Robert Sengstacke Abbott: A Man, a Paper, and a Parade is the biography of Robert Abbott, who founded The Chicago Defender, one of the first influential newspapers for African Americans, in 1905. Through the medium of this publication, Robert Abbott was able to uplift and inspire generations of African Americans and to encourage them to fight for equality during a time when many were deprived of basic freedoms and were under the thumb of Jim Crow Laws. Inspired by the descriptions in The Chicago Defender and other newspapers of life in the northern United States, many African Americans journeyed north and found ways to escape the unjust laws that had oppressed them in the southern states. This is the first title in the newly launched Change Maker Series from Bellwood Press. Books in this series are aimed at middle grade readers and tell the stories of dynamic individuals who made a difference by dedicating their lives to bringing about social change.
About the Author
Susan Engle earned a BFA in Theater Arts from Denison University in 1972—which included an apprenticeship at the Metropolitan Opera in New York City—and began to work as a stage manager for the New Mexico Symphony Orchestra the following year. After her twin daughters were born in 1973, Susan began writing songs and poems for children. In partnership with friends and family, she published more than seventy over the years, including several award-winning music CDs such as Come and Sing and Loving Hands that were written especially for children and families. Since her retirement in 2017, Susan has been writing and publishing tiny books. To see them and read her poetry, visit www.IambicNana.com. She currently resides in West Lafayette, Indiana.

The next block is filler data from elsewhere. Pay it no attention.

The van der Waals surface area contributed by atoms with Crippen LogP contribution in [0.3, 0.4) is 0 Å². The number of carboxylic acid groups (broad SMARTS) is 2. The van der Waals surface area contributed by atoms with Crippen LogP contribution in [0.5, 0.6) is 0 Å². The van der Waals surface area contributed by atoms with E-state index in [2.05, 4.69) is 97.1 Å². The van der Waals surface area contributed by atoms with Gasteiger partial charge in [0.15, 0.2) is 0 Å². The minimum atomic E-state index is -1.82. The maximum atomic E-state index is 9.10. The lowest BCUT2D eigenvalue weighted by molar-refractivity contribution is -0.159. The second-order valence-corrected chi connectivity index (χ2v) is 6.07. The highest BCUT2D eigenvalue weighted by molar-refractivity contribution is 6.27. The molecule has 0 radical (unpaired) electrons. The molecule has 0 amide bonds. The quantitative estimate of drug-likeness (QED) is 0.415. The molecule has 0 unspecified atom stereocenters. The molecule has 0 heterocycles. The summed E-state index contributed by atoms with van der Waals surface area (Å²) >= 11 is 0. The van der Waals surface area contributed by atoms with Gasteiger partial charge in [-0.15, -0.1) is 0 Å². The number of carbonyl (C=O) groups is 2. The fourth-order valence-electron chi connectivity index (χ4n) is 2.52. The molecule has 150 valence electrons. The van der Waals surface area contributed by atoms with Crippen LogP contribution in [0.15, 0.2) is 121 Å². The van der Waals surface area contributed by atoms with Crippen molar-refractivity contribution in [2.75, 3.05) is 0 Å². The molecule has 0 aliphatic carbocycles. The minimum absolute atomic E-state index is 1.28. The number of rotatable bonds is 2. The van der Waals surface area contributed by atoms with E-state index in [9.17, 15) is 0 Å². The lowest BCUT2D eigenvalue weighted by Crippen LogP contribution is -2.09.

"Robert Sengstacke Abbott: A Man, a Paper, and a Parade is both historically fascinating and inspirational. This is a story that all children should read or have read to them... A wonderful story told with passion." —Emily-Jane Hills Orford, https://readersfavorite.com/